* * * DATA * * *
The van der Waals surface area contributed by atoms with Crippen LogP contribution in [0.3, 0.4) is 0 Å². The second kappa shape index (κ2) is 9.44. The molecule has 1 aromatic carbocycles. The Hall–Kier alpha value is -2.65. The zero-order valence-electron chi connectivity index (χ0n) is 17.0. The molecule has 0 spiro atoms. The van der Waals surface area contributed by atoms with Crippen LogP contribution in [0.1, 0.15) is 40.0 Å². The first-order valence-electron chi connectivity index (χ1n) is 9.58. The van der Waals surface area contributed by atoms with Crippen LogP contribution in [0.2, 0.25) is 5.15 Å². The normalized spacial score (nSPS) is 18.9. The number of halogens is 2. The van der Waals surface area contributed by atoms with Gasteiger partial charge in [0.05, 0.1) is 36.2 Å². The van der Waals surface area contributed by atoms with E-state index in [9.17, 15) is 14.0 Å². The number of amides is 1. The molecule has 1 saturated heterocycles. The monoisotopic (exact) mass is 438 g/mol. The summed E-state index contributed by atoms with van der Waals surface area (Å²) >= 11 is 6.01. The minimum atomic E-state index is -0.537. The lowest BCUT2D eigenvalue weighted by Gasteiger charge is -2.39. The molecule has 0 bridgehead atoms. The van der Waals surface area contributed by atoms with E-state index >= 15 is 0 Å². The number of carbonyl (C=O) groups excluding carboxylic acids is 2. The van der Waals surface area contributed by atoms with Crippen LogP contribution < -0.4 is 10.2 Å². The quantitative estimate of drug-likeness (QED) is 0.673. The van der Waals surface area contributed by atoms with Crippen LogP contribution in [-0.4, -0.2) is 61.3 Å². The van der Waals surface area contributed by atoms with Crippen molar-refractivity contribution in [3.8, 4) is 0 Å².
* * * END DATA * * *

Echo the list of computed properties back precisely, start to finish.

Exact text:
The van der Waals surface area contributed by atoms with Crippen LogP contribution in [0.3, 0.4) is 0 Å². The second kappa shape index (κ2) is 9.44. The molecule has 1 aromatic carbocycles. The Hall–Kier alpha value is -2.65. The zero-order valence-electron chi connectivity index (χ0n) is 17.0. The molecule has 0 spiro atoms. The van der Waals surface area contributed by atoms with Crippen LogP contribution in [0.1, 0.15) is 40.0 Å². The first-order valence-electron chi connectivity index (χ1n) is 9.58. The van der Waals surface area contributed by atoms with Crippen LogP contribution in [0.2, 0.25) is 5.15 Å². The normalized spacial score (nSPS) is 18.9. The number of halogens is 2. The van der Waals surface area contributed by atoms with Gasteiger partial charge in [0.05, 0.1) is 36.2 Å². The van der Waals surface area contributed by atoms with E-state index in [9.17, 15) is 14.0 Å². The number of amides is 1. The molecule has 1 saturated heterocycles. The monoisotopic (exact) mass is 438 g/mol. The summed E-state index contributed by atoms with van der Waals surface area (Å²) >= 11 is 6.01. The minimum atomic E-state index is -0.537. The lowest BCUT2D eigenvalue weighted by Gasteiger charge is -2.39. The molecule has 0 bridgehead atoms. The van der Waals surface area contributed by atoms with E-state index >= 15 is 0 Å². The number of carbonyl (C=O) groups excluding carboxylic acids is 2. The van der Waals surface area contributed by atoms with Crippen LogP contribution < -0.4 is 10.2 Å². The quantitative estimate of drug-likeness (QED) is 0.673. The van der Waals surface area contributed by atoms with Crippen LogP contribution in [-0.4, -0.2) is 61.3 Å². The van der Waals surface area contributed by atoms with Crippen molar-refractivity contribution in [3.8, 4) is 0 Å².